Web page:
Royal Lytham & St. Annes

RLSA.18.3
6731 YARDS
PAR 71
Designers: George Lowe

The generally accepted definition of a links golf course is one that lies on sandy soil, plays across firm turf, features rugged coastal dunes, and is found near the sea. In the eyes of some critics, Royal Lytham & St. Annes may plays like a links, but its flat and featureless property nearly a mile from the Atlantic nullifies its standing as a true links course. As if this missing label could somehow overshadow one of the historic venues of the game and, with the lone exception of Carnoustie, the sternest test on The Open rota.

In fairness to their position, it’s easy to understand why Royal Lytham may not be everyone’s particular vintage of Bordeaux. After relocating their course in 1898, the club quickly set about establishing itself as a renowned championship venue. That means narrow fairways surrounded by heavy fescue rough, and nearly twice as many bunkers as are found at the Old Course. 204 of them to be precise, and they gather ProVs with alarming efficiency. In addition, Lytham is encased on all sides by red brick homes and a railway line. There are no inspiring views of the sea to help offset the pain of the revetted bunkers, just the occasional sight of the hideous Blackpool Tower to remind us the coast is at least nearby.

What does offset the adversity found at Royal Lytham is the history that pours from its fairways. It begins on the somewhat unconventional par-3 opening hole, where a 15th club in the bag derailed Ian Woosnam’s bid for the Claret Jug. Seve Ballesteros famously made par from the parking lot on the 16th hole, while Gary Player closed his own victory in 1974 by putting left handed against the clubhouse wall. And then there’s the heartbreak of Adam Scott, who also could have putted left handed and held on to his four stroke lead with four to play over Ernie Els, were it not for The Open Championship.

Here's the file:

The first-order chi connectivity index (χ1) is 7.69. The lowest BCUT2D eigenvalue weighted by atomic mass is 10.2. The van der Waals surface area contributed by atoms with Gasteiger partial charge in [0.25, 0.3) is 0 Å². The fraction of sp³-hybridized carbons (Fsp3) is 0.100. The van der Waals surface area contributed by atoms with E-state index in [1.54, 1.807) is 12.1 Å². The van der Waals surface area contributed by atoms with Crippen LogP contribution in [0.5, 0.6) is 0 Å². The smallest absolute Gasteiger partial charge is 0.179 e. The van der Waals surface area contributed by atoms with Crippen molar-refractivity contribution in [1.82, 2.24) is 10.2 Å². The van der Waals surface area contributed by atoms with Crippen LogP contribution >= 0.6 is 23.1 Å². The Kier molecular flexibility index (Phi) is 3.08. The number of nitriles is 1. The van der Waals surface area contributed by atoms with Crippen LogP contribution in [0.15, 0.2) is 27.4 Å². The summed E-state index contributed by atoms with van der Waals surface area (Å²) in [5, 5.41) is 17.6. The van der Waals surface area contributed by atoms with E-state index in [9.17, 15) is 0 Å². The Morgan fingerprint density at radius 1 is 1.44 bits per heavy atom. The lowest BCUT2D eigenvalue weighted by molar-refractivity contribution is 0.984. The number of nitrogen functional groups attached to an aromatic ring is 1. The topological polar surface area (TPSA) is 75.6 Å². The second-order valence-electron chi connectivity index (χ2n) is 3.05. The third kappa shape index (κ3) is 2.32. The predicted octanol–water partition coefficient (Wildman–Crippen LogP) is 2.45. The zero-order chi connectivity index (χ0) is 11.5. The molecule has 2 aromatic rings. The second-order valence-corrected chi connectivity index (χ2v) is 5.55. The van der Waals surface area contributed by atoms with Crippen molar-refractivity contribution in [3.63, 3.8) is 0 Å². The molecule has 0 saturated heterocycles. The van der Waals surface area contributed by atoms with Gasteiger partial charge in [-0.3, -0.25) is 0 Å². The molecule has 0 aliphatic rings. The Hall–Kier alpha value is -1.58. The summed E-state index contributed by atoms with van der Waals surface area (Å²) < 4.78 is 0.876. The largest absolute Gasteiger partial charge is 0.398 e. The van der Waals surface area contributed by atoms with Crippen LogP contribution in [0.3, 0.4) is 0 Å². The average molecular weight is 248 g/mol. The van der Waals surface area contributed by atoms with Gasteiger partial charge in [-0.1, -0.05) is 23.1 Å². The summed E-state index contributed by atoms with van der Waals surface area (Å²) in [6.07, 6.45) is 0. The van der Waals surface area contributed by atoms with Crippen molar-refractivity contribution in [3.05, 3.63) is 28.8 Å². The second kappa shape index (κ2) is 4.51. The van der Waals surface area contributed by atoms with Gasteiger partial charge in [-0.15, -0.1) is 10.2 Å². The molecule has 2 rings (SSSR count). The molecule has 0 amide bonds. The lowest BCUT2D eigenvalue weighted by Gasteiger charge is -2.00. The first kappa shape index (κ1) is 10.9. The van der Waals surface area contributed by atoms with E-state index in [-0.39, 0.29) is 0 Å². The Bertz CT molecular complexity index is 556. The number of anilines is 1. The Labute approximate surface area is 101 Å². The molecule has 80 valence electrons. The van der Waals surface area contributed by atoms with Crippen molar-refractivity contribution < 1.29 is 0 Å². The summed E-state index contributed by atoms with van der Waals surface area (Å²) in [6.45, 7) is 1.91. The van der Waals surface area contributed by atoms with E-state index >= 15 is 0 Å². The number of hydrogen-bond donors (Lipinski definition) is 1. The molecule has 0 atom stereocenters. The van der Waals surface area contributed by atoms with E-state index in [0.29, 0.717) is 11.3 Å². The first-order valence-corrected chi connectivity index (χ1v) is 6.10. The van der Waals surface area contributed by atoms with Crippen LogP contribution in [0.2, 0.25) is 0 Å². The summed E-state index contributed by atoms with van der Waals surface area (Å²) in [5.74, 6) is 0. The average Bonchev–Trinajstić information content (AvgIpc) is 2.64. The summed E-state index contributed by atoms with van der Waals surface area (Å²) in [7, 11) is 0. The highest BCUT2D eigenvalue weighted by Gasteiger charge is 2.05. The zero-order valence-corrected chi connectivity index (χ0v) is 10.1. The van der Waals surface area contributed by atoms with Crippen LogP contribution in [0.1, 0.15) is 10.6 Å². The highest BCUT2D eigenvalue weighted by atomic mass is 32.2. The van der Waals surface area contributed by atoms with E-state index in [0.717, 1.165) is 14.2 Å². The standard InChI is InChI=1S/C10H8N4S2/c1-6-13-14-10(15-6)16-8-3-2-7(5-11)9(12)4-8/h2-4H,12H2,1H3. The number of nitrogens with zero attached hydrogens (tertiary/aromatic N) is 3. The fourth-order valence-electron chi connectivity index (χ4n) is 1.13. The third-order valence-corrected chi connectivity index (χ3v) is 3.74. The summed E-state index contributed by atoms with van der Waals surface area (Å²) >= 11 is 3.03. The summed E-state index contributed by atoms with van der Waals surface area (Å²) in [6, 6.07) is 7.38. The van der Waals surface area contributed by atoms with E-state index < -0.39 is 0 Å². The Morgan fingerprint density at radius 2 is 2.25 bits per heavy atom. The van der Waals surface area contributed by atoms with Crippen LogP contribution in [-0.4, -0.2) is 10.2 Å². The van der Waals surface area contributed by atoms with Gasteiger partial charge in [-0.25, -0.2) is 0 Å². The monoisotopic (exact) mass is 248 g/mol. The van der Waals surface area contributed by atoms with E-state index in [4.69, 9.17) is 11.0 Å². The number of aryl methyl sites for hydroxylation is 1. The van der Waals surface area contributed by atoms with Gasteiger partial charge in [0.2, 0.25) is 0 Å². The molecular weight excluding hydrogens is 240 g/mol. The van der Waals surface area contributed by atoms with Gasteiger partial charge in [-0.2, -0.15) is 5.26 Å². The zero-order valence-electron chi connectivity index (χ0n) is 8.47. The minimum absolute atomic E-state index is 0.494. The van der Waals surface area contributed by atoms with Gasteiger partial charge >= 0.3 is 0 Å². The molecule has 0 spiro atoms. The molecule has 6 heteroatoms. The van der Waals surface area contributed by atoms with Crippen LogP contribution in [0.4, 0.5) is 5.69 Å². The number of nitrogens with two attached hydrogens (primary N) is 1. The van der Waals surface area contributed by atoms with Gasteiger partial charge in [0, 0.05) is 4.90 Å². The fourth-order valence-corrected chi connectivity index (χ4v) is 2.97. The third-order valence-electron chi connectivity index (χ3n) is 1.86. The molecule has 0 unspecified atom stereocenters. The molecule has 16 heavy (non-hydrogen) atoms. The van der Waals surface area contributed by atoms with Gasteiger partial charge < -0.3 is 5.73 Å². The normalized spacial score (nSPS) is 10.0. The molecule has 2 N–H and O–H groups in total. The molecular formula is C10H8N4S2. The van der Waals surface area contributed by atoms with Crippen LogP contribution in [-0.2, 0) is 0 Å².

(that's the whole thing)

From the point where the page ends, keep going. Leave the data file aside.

It was Bobby Jones, however, that left the most indelible mark on Royal Lytham. Jones arrived to the 71st hole of the 1926 Open Championship trailing by two strokes, when his drive missed the fairway left. Off a barren and sandy lie, the future winner of the Grand Slam hit what may have been the best shot of his career – a superb mashie that found the center of the green, propelling him to his first Claret Jug. A plaque on the 17th hole commemorates the shot, and the mashie is proudly displayed inside the clubhouse.

The great Bernard Darwin once said of Royal Lytham…

Hit your ball to the right place and the way to the hole is open to you, but hit your ball to the wrong place and every kind of punishment, whether immediate or ultimate, will ensue.

And yet, in contrast are the words of Sir Michael Bollanack, former Secretary of the R&A…

The first time you arrive at the entrance to Royal Lytham & St Annes, the somewhat foreboding exterior of the Clubhouse gives a totally false impression of the wonderful experience that is awaiting you. The minute you enter the front door, a sense of history is all encompassing, but combined with a warmth and friendliness that is a characteristic of the membership of this great Club.

In other words, Royal Lytham & St. Annes will test your patience and fortitude on the course at every turn. But if all else fails, simply enjoy the walk alongside history and then raise a glass to one of the great monuments of golf.

Major Basil Haversham, OBE